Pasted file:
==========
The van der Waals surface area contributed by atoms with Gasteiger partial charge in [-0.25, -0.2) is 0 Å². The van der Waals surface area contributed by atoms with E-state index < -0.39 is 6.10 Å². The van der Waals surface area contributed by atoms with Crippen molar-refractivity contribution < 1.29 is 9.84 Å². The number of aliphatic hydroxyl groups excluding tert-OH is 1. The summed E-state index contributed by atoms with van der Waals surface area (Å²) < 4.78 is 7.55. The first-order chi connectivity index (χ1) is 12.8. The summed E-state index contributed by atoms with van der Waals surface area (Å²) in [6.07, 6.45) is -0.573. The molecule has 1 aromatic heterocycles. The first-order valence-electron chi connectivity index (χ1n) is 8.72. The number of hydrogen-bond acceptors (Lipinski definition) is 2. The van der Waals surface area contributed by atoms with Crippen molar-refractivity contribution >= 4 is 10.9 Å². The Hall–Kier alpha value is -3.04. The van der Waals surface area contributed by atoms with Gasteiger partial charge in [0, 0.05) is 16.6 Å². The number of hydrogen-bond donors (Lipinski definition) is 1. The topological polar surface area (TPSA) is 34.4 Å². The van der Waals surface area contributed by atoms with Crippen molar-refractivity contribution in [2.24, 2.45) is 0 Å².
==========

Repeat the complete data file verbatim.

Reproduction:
The van der Waals surface area contributed by atoms with Gasteiger partial charge in [-0.25, -0.2) is 0 Å². The van der Waals surface area contributed by atoms with E-state index < -0.39 is 6.10 Å². The van der Waals surface area contributed by atoms with Crippen molar-refractivity contribution < 1.29 is 9.84 Å². The number of aliphatic hydroxyl groups excluding tert-OH is 1. The summed E-state index contributed by atoms with van der Waals surface area (Å²) < 4.78 is 7.55. The first-order chi connectivity index (χ1) is 12.8. The summed E-state index contributed by atoms with van der Waals surface area (Å²) in [6.07, 6.45) is -0.573. The molecule has 1 aromatic heterocycles. The first-order valence-electron chi connectivity index (χ1n) is 8.72. The number of hydrogen-bond acceptors (Lipinski definition) is 2. The van der Waals surface area contributed by atoms with Crippen molar-refractivity contribution >= 4 is 10.9 Å². The Hall–Kier alpha value is -3.04. The van der Waals surface area contributed by atoms with Gasteiger partial charge in [0, 0.05) is 16.6 Å². The number of hydrogen-bond donors (Lipinski definition) is 1. The topological polar surface area (TPSA) is 34.4 Å². The van der Waals surface area contributed by atoms with Crippen molar-refractivity contribution in [2.24, 2.45) is 0 Å².